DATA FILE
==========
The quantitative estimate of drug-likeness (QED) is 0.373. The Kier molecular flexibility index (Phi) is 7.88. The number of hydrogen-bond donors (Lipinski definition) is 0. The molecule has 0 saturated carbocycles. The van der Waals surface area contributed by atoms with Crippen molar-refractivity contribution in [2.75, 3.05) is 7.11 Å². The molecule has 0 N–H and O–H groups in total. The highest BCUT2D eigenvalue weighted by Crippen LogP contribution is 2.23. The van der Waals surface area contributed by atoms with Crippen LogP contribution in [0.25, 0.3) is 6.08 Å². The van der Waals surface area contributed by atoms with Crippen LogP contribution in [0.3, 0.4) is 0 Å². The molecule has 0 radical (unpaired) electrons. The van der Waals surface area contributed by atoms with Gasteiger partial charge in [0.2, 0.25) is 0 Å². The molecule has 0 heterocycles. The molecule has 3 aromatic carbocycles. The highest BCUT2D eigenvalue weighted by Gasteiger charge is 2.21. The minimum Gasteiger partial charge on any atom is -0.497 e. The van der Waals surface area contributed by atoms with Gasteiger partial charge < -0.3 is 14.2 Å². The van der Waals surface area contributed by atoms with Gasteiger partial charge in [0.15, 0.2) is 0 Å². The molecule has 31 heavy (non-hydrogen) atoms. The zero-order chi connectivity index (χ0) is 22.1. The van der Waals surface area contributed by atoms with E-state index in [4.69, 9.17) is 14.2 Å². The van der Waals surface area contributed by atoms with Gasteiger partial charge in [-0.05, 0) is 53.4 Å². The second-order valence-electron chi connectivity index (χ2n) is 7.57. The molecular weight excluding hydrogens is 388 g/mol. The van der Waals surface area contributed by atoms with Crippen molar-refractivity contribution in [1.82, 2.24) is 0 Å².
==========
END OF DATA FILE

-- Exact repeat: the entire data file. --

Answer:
The quantitative estimate of drug-likeness (QED) is 0.373. The Kier molecular flexibility index (Phi) is 7.88. The number of hydrogen-bond donors (Lipinski definition) is 0. The molecule has 0 saturated carbocycles. The van der Waals surface area contributed by atoms with Crippen molar-refractivity contribution in [2.75, 3.05) is 7.11 Å². The molecule has 0 N–H and O–H groups in total. The highest BCUT2D eigenvalue weighted by Crippen LogP contribution is 2.23. The van der Waals surface area contributed by atoms with Crippen LogP contribution in [0.25, 0.3) is 6.08 Å². The van der Waals surface area contributed by atoms with Crippen LogP contribution in [0.3, 0.4) is 0 Å². The molecule has 0 radical (unpaired) electrons. The van der Waals surface area contributed by atoms with Gasteiger partial charge in [0.2, 0.25) is 0 Å². The molecule has 0 heterocycles. The molecule has 3 aromatic carbocycles. The highest BCUT2D eigenvalue weighted by Gasteiger charge is 2.21. The minimum Gasteiger partial charge on any atom is -0.497 e. The van der Waals surface area contributed by atoms with Gasteiger partial charge < -0.3 is 14.2 Å². The van der Waals surface area contributed by atoms with Gasteiger partial charge in [0.15, 0.2) is 0 Å². The molecule has 31 heavy (non-hydrogen) atoms. The zero-order chi connectivity index (χ0) is 22.1. The van der Waals surface area contributed by atoms with E-state index in [4.69, 9.17) is 14.2 Å². The van der Waals surface area contributed by atoms with Gasteiger partial charge in [-0.05, 0) is 53.4 Å². The second-order valence-electron chi connectivity index (χ2n) is 7.57. The molecular weight excluding hydrogens is 388 g/mol. The van der Waals surface area contributed by atoms with Crippen molar-refractivity contribution in [1.82, 2.24) is 0 Å².